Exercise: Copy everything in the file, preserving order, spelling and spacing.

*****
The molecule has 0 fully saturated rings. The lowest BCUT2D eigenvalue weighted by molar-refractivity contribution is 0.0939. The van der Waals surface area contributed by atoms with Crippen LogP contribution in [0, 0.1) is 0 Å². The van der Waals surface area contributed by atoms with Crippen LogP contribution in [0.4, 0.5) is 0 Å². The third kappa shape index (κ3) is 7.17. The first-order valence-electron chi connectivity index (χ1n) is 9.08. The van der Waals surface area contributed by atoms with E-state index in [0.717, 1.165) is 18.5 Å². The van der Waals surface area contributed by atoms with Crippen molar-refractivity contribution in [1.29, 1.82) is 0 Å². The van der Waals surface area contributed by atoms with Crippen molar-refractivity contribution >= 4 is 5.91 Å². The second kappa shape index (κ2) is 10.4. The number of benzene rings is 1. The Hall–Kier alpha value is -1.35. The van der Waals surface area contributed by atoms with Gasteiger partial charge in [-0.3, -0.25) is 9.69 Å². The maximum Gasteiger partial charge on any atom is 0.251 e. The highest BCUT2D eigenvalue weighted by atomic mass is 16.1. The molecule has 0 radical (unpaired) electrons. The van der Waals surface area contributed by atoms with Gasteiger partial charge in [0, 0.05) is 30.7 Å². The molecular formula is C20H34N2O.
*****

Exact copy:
The molecule has 0 fully saturated rings. The lowest BCUT2D eigenvalue weighted by molar-refractivity contribution is 0.0939. The van der Waals surface area contributed by atoms with Crippen LogP contribution in [0, 0.1) is 0 Å². The van der Waals surface area contributed by atoms with Crippen LogP contribution in [0.4, 0.5) is 0 Å². The third kappa shape index (κ3) is 7.17. The first-order valence-electron chi connectivity index (χ1n) is 9.08. The van der Waals surface area contributed by atoms with E-state index in [0.717, 1.165) is 18.5 Å². The van der Waals surface area contributed by atoms with Crippen molar-refractivity contribution in [1.29, 1.82) is 0 Å². The van der Waals surface area contributed by atoms with Crippen molar-refractivity contribution >= 4 is 5.91 Å². The second kappa shape index (κ2) is 10.4. The number of benzene rings is 1. The Hall–Kier alpha value is -1.35. The van der Waals surface area contributed by atoms with Gasteiger partial charge in [-0.3, -0.25) is 9.69 Å². The maximum Gasteiger partial charge on any atom is 0.251 e. The highest BCUT2D eigenvalue weighted by atomic mass is 16.1. The molecule has 0 radical (unpaired) electrons. The van der Waals surface area contributed by atoms with Gasteiger partial charge in [0, 0.05) is 30.7 Å². The molecular formula is C20H34N2O.